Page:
Link to original WordPerfect file

How to access the above link?


All opinions are subject to modification and technical correction prior to official publication in the North Carolina Reports and North Carolina Court of Appeals Reports. In the event of discrepancies between the electronic version of an opinion and the print version appearing in the North Carolina Reports and North Carolina Court of Appeals Reports, the latest print version is to be considered authoritative.

NO. COA01-1448

NORTH CAROLINA COURT OF APPEALS

Filed: 15 October 2002

DAVID PARKS,
        Plaintiff,
v .    

CHRISTOPHER GREEN,
        Defendant.

    Appeal by defendant from orders entered 4 September 2001 and 21 September 2001 by Judge Fritz Mercer in Mecklenburg County District Court. Heard in the Court of Appeals 9 September 2002.

    Downer, Walters & Mitchener, P.A., by Joseph H. Downer and Stephen W. Kearney, for plaintiff-appellee.

    Dean & Gibson, L.L.P., by Thomas G. Nance, for defendant- appellant.

    EAGLES, Chief Judge.

    Christopher Green, (“defendant”), appeals from an order enforcing an arbitration award in favor of David Parks, (“plaintiff”), and an order denying defendant's motion for reconsideration. After careful consideration, we affirm.
    On 1 January 1996, plaintiff and defendant, each operating their own motor vehicle, were involved in an automobile collision in Mecklenburg County. Plaintiff commenced this negligence action on 9 September 1998 seeking $8,000.00 for his personal injuries and damages as a result of the automobile collision. After notice of non-binding arbitration pursuant to G.S. § 7A-37.1 and the Rules for Court-Ordered Arbitration dated 5 February 2001, both plaintiff and defendant made pre-arbitration filings.    At the arbitration hearing on 13 March 2001, plaintiff, his attorney, defendant's attorney and a claims representative from defendant's insurance carrier were present. Defendant did not attend in person. The arbitrator awarded plaintiff $3,000.00 and defendant requested a trial de novo. On 29 March 2001, plaintiff moved to enforce the arbitration award. On 4 April 2001, defendant filed an affidavit by Emilia Carlisle (“Carlisle”), the claims representative of defendant's insurer, Allstate Insurance Company (“Allstate”), who attended the 13 March arbitration hearing. This affidavit purported to show that Carlisle “had full authority to make binding decisions on behalf of the Defendant in all matters in controversy before the arbitrator.” On 9 May 2001, defendant filed a copy of defendant's automobile liability policy provided by Allstate.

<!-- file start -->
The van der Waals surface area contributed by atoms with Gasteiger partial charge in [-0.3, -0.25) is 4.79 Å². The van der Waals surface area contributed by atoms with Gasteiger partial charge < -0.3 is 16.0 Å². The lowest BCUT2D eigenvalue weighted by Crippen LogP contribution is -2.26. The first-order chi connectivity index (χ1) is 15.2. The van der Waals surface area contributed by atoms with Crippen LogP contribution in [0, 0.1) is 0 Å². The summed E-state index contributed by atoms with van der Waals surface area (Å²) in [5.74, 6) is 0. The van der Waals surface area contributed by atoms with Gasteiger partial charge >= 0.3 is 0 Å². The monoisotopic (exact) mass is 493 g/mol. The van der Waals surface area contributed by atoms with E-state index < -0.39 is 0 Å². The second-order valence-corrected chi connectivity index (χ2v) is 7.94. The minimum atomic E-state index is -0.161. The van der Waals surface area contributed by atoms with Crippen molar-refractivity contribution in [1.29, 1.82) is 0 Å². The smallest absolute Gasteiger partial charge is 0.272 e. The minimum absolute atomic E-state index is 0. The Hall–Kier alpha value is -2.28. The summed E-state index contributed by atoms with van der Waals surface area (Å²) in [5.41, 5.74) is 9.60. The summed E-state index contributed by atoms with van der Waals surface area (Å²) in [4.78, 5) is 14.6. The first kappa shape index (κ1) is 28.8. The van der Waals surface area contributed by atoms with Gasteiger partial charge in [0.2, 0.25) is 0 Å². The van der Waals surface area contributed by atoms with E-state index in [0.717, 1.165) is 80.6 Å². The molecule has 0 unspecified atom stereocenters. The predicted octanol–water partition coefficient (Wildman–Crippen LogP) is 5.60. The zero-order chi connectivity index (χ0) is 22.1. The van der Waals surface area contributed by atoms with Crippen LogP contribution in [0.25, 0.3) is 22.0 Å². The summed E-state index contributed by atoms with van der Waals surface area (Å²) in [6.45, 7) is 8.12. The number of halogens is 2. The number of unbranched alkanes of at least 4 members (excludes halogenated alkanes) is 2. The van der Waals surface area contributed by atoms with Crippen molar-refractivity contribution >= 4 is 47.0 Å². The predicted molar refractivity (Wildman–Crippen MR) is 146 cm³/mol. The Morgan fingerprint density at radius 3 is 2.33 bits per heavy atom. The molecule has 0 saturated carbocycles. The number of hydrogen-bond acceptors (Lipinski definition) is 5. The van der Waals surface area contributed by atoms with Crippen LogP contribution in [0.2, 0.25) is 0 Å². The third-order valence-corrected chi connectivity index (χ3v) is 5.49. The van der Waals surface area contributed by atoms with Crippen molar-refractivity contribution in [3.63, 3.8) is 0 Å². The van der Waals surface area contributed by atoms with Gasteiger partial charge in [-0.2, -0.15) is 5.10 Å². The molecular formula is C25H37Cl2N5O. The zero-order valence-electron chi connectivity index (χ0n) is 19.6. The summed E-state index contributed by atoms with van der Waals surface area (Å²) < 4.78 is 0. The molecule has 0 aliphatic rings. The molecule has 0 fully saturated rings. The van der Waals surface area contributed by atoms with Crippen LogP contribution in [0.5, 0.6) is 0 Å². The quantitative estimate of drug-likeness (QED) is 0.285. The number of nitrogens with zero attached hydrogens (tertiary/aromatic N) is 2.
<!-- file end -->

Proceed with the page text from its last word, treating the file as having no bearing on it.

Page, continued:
A hearing on plaintiff's motion to enforce the arbitration award was held on 4 June 2001 in Mecklenburg County District Court before Judge Fritz Mercer. The trial court ordered that the arbitration award be enforced and struck defendant's request for a trial de novo.
    Defendant moved for reconsideration on 17 July 2001 and defendant's motion included his own affidavit. Defendant stated in his affidavit that Allstate “has and at all relevant times has had the authority to make binding decisions on my behalf with regard to the settlement or other disposition of the claims pending in this lawsuit.” Defendant further stated that Carlisle “had authority to make binding decisions on my behalf with regard to all matters incontroversy in this case and before the Arbitrator.” After a hearing on 4 September 2001, Judge Mercer, by order dated 21 September 2001, denied defendant's motion for reconsideration. Defendant appeals from both orders.
    Defendant contends on appeal that the trial court erred in granting plaintiff's motion to enforce the arbitration award and in denying defendant's motion for reconsideration. After careful consideration, we affirm.